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NLRB Places New Limitations on Confidentiality and Non-Disparagement Provisions in Severance Agreements


Daniel R. Strader

Submitted by Firm:
Pierce Atwood LLP - Maine
Firm Contacts:
James R. Erwin
Article Type:
Legal Article

The National Labor Relations Board recently ruled that severance agreements with broad confidentiality and non-disparagement provisions may be unlawful under the National Labor Relations Act. These widely-used provisions are a standard part of most severance agreements, and the ruling raises questions about how they can be used in the future. This decision marked a reversal of two prior NLRB decisions that had allowed the use of such provisions.

National Labor Relations Act Background

The NLRA prohibits employers from coercing, restraining, or interfering with employees who exercise the rights granted to them under the Act. Among other protections, the NLRA grants employees the right to engage in “concerted activity,” including the right to discuss their wages or other working conditions with their colleagues or to make public statements about their working conditions, as well as the right to file or participate in the investigation of complaints to the Board. Importantly, the NLRA covers most employers and employees—its reach is not limited to union-represented workplaces or employees.

In McLaren Macomb and Local 40 RN Staff Council, Office and Professional Employees, International Union (OPEIU), AFL–CIO, 372 N.L.R.B. No. 58 (2023), the NLRB found that the employer violated the NLRA’s protections when it offered severance agreements to furloughed workers that contained broadly worded confidentiality and non-disparagement provisions. The provisions at issue in the case stated:

"Confidentiality Agreement: The Employee acknowledges that the terms of this Agreement are confidential and agrees not to disclose them to any third person, other than spouse, or as necessary to professional advisors for the purposes of obtaining legal counsel or tax advice, or unless legally compelled to do so by a court or administrative agency of competent jurisdiction.”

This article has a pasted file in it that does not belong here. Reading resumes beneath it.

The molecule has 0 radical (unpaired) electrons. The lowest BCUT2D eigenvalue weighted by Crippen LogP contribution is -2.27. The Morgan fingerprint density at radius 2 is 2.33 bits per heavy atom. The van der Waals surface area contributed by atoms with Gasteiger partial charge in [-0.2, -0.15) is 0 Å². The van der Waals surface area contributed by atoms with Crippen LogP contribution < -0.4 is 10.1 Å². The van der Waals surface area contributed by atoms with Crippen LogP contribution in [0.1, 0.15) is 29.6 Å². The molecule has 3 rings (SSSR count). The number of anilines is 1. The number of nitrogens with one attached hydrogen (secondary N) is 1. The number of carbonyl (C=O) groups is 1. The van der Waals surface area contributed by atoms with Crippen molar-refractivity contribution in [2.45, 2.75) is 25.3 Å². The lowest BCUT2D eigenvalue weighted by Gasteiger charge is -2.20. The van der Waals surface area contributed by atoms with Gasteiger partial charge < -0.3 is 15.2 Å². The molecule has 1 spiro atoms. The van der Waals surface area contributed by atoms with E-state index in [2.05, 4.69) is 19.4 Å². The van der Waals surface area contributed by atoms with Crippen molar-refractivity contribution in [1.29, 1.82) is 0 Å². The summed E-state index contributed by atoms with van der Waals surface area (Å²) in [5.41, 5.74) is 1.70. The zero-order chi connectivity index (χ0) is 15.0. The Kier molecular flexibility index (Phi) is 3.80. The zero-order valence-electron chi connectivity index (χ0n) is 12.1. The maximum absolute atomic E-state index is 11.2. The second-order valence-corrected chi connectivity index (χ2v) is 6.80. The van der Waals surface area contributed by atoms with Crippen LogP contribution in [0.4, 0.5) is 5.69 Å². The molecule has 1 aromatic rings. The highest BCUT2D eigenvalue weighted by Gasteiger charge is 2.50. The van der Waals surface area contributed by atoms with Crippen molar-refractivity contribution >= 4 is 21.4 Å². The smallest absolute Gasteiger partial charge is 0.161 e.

"Non-Disclosure: At all times hereafter, the Employee promises and agrees not to disclose information, knowledge or materials of a confidential, privileged, or proprietary nature of which the Employee has or had knowledge of, or involvement with, by reason of the Employee’s employment. At all times hereafter, the Employee agrees not to make statements to Employer’s employees or to the general public which could disparage or harm the image of Employer, its parent and affiliated entities and their officers, directors, employees, agents and representatives.”

The NLRB held that these provisions were unlawful because they could be reasonably construed by employees as limiting their right to engage in protected concerted activity, which cannot be waived by contract. For example, employees could interpret these provisions as restricting them from speaking to their former co-workers about ongoing workplace issues, or from participating in an investigatory interview by a Board agent, since doing so might reflect poorly on the image of the company.

Notably, the NLRB determined that since the mere act of offering severance agreements containing these provisions to employees was unlawful under the NLRA, there was no need for the employees to have signed the agreements or for the employer to have attempted to enforce them. While the decision discuses only severance agreements, it is an open question whether the NLRB would apply the same reasoning to cases involving settlement agreements too.

The Bottom Line for Employers

Going forward, employers should be mindful of the issues raised by this decision. However, given the usefulness of confidentiality and non-disparagement provisions to both employers and employees in settling employment-related disputes, as well as the complexities of the NLRA and the McLaren facts and decision, employers should consult with employment counsel and carefully consider their options before making changes to their current severance and settlement agreements.

For questions or concerns about severance and settlement agreements, or for any employment law issue, please contact Pierce Atwood employment attorney Dan Strader.